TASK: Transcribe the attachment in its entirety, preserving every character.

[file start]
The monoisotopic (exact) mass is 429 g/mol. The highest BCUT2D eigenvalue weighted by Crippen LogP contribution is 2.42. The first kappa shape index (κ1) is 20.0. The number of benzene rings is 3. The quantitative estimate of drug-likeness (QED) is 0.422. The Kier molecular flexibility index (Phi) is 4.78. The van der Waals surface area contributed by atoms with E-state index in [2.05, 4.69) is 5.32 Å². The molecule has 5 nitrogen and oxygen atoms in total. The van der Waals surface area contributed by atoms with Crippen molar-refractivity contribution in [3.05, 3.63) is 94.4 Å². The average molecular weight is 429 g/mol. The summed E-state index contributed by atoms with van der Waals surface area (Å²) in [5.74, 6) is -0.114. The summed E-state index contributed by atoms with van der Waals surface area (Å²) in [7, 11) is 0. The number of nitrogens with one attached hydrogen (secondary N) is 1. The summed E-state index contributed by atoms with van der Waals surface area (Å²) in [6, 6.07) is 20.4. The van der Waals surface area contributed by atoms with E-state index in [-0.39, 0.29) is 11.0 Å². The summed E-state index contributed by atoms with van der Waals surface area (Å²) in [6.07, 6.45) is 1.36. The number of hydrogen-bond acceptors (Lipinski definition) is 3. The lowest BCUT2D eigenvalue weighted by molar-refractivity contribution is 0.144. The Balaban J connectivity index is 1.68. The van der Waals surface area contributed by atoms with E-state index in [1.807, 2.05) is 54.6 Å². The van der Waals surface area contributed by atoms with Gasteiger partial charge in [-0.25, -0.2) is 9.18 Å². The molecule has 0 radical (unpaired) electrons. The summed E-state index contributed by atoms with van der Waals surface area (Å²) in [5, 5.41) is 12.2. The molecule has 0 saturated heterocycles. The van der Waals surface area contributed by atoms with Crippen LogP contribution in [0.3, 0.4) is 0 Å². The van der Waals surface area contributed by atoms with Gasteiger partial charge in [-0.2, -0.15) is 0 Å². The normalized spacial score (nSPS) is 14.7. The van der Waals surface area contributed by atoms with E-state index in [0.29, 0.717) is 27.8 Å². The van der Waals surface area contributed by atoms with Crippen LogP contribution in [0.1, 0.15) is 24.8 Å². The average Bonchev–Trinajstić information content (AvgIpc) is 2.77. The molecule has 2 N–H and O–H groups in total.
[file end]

The monoisotopic (exact) mass is 429 g/mol. The highest BCUT2D eigenvalue weighted by Crippen LogP contribution is 2.42. The first kappa shape index (κ1) is 20.0. The number of benzene rings is 3. The quantitative estimate of drug-likeness (QED) is 0.422. The Kier molecular flexibility index (Phi) is 4.78. The van der Waals surface area contributed by atoms with E-state index in [2.05, 4.69) is 5.32 Å². The molecule has 5 nitrogen and oxygen atoms in total. The van der Waals surface area contributed by atoms with Crippen molar-refractivity contribution in [3.05, 3.63) is 94.4 Å². The average molecular weight is 429 g/mol. The summed E-state index contributed by atoms with van der Waals surface area (Å²) in [5.74, 6) is -0.114. The summed E-state index contributed by atoms with van der Waals surface area (Å²) in [7, 11) is 0. The number of nitrogens with one attached hydrogen (secondary N) is 1. The summed E-state index contributed by atoms with van der Waals surface area (Å²) in [6, 6.07) is 20.4. The van der Waals surface area contributed by atoms with E-state index in [-0.39, 0.29) is 11.0 Å². The summed E-state index contributed by atoms with van der Waals surface area (Å²) in [6.07, 6.45) is 1.36. The number of hydrogen-bond acceptors (Lipinski definition) is 3. The lowest BCUT2D eigenvalue weighted by molar-refractivity contribution is 0.144. The Balaban J connectivity index is 1.68. The van der Waals surface area contributed by atoms with E-state index in [1.807, 2.05) is 54.6 Å². The van der Waals surface area contributed by atoms with Gasteiger partial charge in [-0.25, -0.2) is 9.18 Å². The molecule has 0 radical (unpaired) electrons. The summed E-state index contributed by atoms with van der Waals surface area (Å²) in [5, 5.41) is 12.2. The molecule has 0 saturated heterocycles. The van der Waals surface area contributed by atoms with Crippen LogP contribution in [0.3, 0.4) is 0 Å². The van der Waals surface area contributed by atoms with Gasteiger partial charge in [-0.2, -0.15) is 0 Å². The normalized spacial score (nSPS) is 14.7. The van der Waals surface area contributed by atoms with E-state index in [0.29, 0.717) is 27.8 Å². The van der Waals surface area contributed by atoms with Crippen LogP contribution in [0.1, 0.15) is 24.8 Å². The average Bonchev–Trinajstić information content (AvgIpc) is 2.77. The molecule has 2 N–H and O–H groups in total.